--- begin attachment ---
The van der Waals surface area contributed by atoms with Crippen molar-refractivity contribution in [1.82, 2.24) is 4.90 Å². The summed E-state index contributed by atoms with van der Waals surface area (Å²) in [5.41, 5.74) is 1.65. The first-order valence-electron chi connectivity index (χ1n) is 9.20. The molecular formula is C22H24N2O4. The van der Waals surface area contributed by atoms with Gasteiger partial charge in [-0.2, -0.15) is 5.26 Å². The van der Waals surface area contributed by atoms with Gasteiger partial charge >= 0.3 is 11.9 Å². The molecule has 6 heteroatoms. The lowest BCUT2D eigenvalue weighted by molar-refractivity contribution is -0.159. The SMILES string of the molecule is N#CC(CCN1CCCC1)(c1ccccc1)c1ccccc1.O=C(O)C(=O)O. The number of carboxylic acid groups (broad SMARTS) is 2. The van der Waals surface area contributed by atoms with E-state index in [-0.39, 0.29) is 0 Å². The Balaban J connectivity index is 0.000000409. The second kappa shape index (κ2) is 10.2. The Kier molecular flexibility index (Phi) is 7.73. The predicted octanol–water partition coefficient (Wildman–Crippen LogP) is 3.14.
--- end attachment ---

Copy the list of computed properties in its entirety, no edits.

The van der Waals surface area contributed by atoms with Crippen molar-refractivity contribution in [1.82, 2.24) is 4.90 Å². The summed E-state index contributed by atoms with van der Waals surface area (Å²) in [5.41, 5.74) is 1.65. The first-order valence-electron chi connectivity index (χ1n) is 9.20. The molecular formula is C22H24N2O4. The van der Waals surface area contributed by atoms with Gasteiger partial charge in [-0.2, -0.15) is 5.26 Å². The van der Waals surface area contributed by atoms with Gasteiger partial charge >= 0.3 is 11.9 Å². The molecule has 6 heteroatoms. The lowest BCUT2D eigenvalue weighted by molar-refractivity contribution is -0.159. The SMILES string of the molecule is N#CC(CCN1CCCC1)(c1ccccc1)c1ccccc1.O=C(O)C(=O)O. The number of carboxylic acid groups (broad SMARTS) is 2. The van der Waals surface area contributed by atoms with E-state index in [-0.39, 0.29) is 0 Å². The Balaban J connectivity index is 0.000000409. The second kappa shape index (κ2) is 10.2. The Kier molecular flexibility index (Phi) is 7.73. The predicted octanol–water partition coefficient (Wildman–Crippen LogP) is 3.14.